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# num-utils Please test ministat.

## numaverage

Find the average of a set of numbers.

• -i Only return the integer portion of the final sum.
• -I Only return the decimal portion of the final sum
• -m Find the mode (most occuring) of the list of numbers, or when there's more than one mode, the first completed mode.
• -M Find the median (middle number) of the list of numbers.
• -l When finding the median and the count of numbers in the set is even, use the lower middle number instead of the upper middle number.
$echo -e '1\n2\n3\n5.0\n\n' | numaverage -i 2$ echo -e '1\n2\n3\n5.0\n\n' | numaverage -I
.75
$echo -e '1\n2\n3\n5.0\n\n' | numaverage -M 3$ echo -e '1\n2\n3\n5.0\n\n' | numaverage -l
2.75

## numbound

Find boundary numbers in files or STDIN.

• -l – Return the lower bound number in the set (the minimum number)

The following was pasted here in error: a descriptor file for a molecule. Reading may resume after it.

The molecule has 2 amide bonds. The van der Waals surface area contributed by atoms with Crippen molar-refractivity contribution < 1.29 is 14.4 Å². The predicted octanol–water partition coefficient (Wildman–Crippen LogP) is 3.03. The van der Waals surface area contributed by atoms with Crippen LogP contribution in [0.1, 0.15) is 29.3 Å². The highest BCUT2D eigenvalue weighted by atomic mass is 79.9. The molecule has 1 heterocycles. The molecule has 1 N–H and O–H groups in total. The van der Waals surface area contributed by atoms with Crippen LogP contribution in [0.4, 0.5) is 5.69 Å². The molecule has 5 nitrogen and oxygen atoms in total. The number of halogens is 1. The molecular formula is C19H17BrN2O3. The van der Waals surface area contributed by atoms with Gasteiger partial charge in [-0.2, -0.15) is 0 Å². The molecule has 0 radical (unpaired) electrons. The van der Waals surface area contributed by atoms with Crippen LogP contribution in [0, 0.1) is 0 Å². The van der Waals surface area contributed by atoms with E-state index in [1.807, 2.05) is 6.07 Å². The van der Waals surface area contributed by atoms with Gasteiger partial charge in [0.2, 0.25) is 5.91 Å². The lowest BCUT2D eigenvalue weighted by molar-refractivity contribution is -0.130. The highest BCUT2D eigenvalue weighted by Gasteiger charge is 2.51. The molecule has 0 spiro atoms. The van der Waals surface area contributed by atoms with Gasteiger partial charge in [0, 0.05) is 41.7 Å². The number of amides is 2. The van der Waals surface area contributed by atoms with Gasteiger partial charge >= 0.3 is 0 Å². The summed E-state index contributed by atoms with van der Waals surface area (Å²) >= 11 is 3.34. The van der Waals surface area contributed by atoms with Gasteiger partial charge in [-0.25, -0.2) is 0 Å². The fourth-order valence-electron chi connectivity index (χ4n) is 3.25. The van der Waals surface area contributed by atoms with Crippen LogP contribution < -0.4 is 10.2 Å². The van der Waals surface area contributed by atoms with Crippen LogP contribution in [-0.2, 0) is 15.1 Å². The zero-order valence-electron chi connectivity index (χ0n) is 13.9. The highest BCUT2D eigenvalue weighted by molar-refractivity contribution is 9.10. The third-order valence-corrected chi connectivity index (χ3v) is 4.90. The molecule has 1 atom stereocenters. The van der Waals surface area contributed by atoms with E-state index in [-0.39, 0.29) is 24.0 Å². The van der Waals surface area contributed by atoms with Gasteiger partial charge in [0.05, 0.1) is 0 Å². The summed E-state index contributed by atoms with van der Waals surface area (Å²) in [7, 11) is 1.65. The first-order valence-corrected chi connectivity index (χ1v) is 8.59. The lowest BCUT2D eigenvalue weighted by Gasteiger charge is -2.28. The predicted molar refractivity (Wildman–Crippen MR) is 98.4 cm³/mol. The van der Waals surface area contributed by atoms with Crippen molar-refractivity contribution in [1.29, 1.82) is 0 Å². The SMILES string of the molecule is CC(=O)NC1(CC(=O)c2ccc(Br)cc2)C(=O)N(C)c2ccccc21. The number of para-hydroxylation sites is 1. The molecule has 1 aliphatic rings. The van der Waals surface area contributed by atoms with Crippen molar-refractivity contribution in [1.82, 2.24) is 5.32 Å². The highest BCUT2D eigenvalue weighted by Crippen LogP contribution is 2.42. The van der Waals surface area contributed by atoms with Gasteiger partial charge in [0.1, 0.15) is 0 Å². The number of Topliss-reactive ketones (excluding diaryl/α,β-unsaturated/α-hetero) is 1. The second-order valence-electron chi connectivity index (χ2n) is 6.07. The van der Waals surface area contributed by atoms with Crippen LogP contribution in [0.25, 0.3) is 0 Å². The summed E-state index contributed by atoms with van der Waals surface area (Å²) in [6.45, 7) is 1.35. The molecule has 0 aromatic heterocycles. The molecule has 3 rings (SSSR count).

$echo -e '1\n2\n3\n5.0\n\n' | numbound 5.0$ echo -e '1\n2\n3\n5.0\n\n' | numbound -l
1

## numgrep

This program is the numeric equivilent of the grep utility.

## numinterval

Show the numeric intervals between each line in a file.

$echo -e '1\n2\n3\n5.0\n\n' | numinterval 1 1 2 ## numnormalize Normalize a set of numbers. By default between 0 and 1. $ echo -e '1\n2\n3\n5.0\n\n' | numnormalize
0.0909090909090909
0.181818181818182
0.272727272727273
0.454545454545455

## numprocess

This program mutates numbers as it encounters them.

Convert from celcius to fahreheit degrees. Multiply by 9, divide by 5 and add 32:

7

## numrange

Print out a range of numbers for use in for loops and such.

\$ numrange /1..10,15..20/
1 2 3 4 5 6 7 8 9 10 15 16 17 18 19 20

## numround

A program that rounds off numbers it encounters.

• -c Force the number to be rounded up. Ceiling.
• -f Force the number to be rounded down. Floor.
• -n <n> Round numbers to the nearest factor of <n>.

## numsum

• -i Only return the integer portion of the final sum.
• -I Only return the decimal portion of the final sum.
• -c Print out the sum of each column.
• -r Print out the sum of each row.
• -x <n> Specify a comma seperated list of columns to print.
• -y <n> Specify a comma seperated list of rows to print.
• -s <string> Specify a string to use as a seperator for columns. This defaults to be consecutive whitespace (\s+).